Cosimo was also an enthusiastic patron of the arts. In the 1460s, he obtained a copy of the Corpus Hermeticum and asked his friend Marsilio Ficino to translate it from Greek into Latin. Ficino finished his first translation of the Corpus in 1463 and the book generated a great deal of interest. A ‘hermetic tradition’ appeared, first in Italy and then in other European countries, supported by Ficino and fellow Neoplatonic philosophers such as Giovanni Pico della Mirandola.


marsilio ficino portrait
Portrait of Marsilio Ficino by Domenico Ghirlandaio, late 16th – early 17th century. Via ArtUK.


Scholar Francis Yates argued that historical context helps to explain the sudden popularity of Hermeticism. During the Renaissance, the world was a difficult place to live in for many reasons. Civil war, bloody religious persecution, capital punishment, disease: all of these factors caused many thinkers to want to escape the misery of their own time and delve into a mysterious philosophy like Hermeticism.


Furthermore, Ficino and others enjoyed Hermes’ work because it fused Egyptian philosophy and theology. After all, Ficino had been busy developing his Neoplatonism, which blended Christian teaching with Platonism, when he came across the Corpus. As Florian Ebeling explains: “Ficino could see that his doctrine of the soul…was confirmed by these very texts: the soul, as the crucial element that gave form to the world, was the intermediary between matter and the spirit, which stemmed from the One” (Ebeling 2011).


Therefore, thinkers such as Ficino and Francesco Patrizi enjoyed using Hermeticism to support their Christian-Platonic beliefs. As well as his concentration on the conception of the soul and spirit, Hermes Trismegistus was supposedly one of the first people to teach about the Holy Trinity. Renaissance thinkers were happy to pass over the more bizarre magical elements of Hermes’ writings (often claiming that they were ‘false’) in order to incorporate Hermeticism in their own philosophy.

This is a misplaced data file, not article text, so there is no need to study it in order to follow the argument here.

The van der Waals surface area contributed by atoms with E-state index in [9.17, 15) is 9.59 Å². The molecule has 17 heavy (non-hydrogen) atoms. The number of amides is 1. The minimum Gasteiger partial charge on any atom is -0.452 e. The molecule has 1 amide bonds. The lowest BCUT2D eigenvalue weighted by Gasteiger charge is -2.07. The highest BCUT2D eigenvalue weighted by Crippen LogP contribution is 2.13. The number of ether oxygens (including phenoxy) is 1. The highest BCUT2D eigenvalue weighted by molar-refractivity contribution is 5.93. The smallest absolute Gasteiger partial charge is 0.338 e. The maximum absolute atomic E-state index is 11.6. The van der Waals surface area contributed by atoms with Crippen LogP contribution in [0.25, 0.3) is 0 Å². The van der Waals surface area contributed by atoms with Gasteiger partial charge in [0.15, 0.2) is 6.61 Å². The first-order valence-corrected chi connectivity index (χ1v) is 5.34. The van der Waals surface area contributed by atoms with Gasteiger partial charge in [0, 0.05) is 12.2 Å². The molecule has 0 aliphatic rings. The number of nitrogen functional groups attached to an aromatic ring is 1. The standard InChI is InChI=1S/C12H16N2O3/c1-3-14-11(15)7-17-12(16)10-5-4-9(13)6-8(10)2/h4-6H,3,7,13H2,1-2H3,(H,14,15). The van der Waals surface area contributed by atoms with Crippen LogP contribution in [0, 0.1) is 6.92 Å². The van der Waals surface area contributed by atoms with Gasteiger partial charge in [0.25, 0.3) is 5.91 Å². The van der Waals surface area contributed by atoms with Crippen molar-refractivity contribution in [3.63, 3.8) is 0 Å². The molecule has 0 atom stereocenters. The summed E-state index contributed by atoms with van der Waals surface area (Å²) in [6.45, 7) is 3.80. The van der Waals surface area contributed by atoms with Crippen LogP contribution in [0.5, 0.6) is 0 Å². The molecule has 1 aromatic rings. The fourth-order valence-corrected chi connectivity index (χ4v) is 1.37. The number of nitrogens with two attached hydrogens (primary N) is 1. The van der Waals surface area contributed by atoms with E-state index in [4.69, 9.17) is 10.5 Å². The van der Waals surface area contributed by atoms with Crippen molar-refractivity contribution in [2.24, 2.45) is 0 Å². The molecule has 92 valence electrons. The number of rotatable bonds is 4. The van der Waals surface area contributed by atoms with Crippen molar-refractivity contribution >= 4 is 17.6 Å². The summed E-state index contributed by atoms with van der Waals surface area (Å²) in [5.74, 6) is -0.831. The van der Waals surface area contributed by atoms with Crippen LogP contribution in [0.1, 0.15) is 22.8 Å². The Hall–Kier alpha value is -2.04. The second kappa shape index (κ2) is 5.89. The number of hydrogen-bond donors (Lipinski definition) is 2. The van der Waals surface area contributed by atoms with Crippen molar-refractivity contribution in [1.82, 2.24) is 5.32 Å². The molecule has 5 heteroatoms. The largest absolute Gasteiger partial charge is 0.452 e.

Giovanni Pico della Mirandola and Hermeticism

portrait giovanni pico della mirandola
Portrait of Giovanni Pico della Mirandola, via the NewYorker.


As we’ve stated above, Giovanni Pico was one influential Renaissance thinker who helped to promote the spread of a hermetic tradition in Europe. Pico befriended Ficino in the 1480s and became deeply interested in Platonism as a result of this friendship. He also familiarized himself with Arab and Hebrew philosophy, as well as Judaism and of course: Hermeticism. Eventually, Pico’s study of Western and Middle Eastern intellectual currents led him to a dramatic conclusion.


Pico’s most famous work was his nine hundred theses or “philosophical, cabalistic, and theological conclusions” which he published in Rome in 1486. The theses argued that Platonism, Christianity and the traditions of Jewish Kabbalah, Arab philosophy and Hermeticism were actually all in agreement with one another on fundamental points of theology. As Pico himself said in a letter to a friend: “The Arabs and the Egyptians said the same thing, not in Latin, but they said it rightly” (Garin 1942).


And what was the thing that bonded them all together? That a single divine soul exists which remains the same. To help support this point, Pico used ten theses which referred directly to the teachings of Hermes Trismegistus, including the idea that “God exists around all and through all things.”


Pico was a deeply influential proponent of using Hermeticism and other ‘eclectic’ sources such as magical texts to understand the nature of God and the universe. Thanks to his strong interest in ancient Egyptian and Jewish mystical sources, Pico became the founder of a tradition known as Christian Kabbalah, which adapted mystical Jewish Kabbalah to fit with Christian doctrine.